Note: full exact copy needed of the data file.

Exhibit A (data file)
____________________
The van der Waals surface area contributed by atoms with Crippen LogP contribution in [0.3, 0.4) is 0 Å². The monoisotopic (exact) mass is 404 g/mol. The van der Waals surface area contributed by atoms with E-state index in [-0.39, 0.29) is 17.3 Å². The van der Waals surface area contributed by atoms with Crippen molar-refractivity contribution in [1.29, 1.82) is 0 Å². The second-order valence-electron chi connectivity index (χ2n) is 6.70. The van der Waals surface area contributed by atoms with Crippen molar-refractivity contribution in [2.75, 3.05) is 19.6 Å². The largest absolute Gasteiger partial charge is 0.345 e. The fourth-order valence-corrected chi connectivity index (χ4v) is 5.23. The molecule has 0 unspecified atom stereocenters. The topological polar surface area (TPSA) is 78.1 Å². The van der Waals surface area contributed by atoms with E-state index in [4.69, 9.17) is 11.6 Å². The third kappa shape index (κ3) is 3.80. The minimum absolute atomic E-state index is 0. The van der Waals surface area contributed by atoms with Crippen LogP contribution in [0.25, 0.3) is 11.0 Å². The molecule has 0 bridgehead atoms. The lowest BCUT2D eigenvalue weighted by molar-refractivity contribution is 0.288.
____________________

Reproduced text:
The van der Waals surface area contributed by atoms with Crippen LogP contribution in [0.3, 0.4) is 0 Å². The monoisotopic (exact) mass is 404 g/mol. The van der Waals surface area contributed by atoms with E-state index in [-0.39, 0.29) is 17.3 Å². The van der Waals surface area contributed by atoms with Crippen molar-refractivity contribution in [1.29, 1.82) is 0 Å². The second-order valence-electron chi connectivity index (χ2n) is 6.70. The van der Waals surface area contributed by atoms with Crippen molar-refractivity contribution in [2.75, 3.05) is 19.6 Å². The largest absolute Gasteiger partial charge is 0.345 e. The fourth-order valence-corrected chi connectivity index (χ4v) is 5.23. The molecule has 0 unspecified atom stereocenters. The topological polar surface area (TPSA) is 78.1 Å². The van der Waals surface area contributed by atoms with E-state index in [4.69, 9.17) is 11.6 Å². The third kappa shape index (κ3) is 3.80. The minimum absolute atomic E-state index is 0. The van der Waals surface area contributed by atoms with Crippen LogP contribution in [0.25, 0.3) is 11.0 Å². The molecule has 0 bridgehead atoms. The lowest BCUT2D eigenvalue weighted by molar-refractivity contribution is 0.288.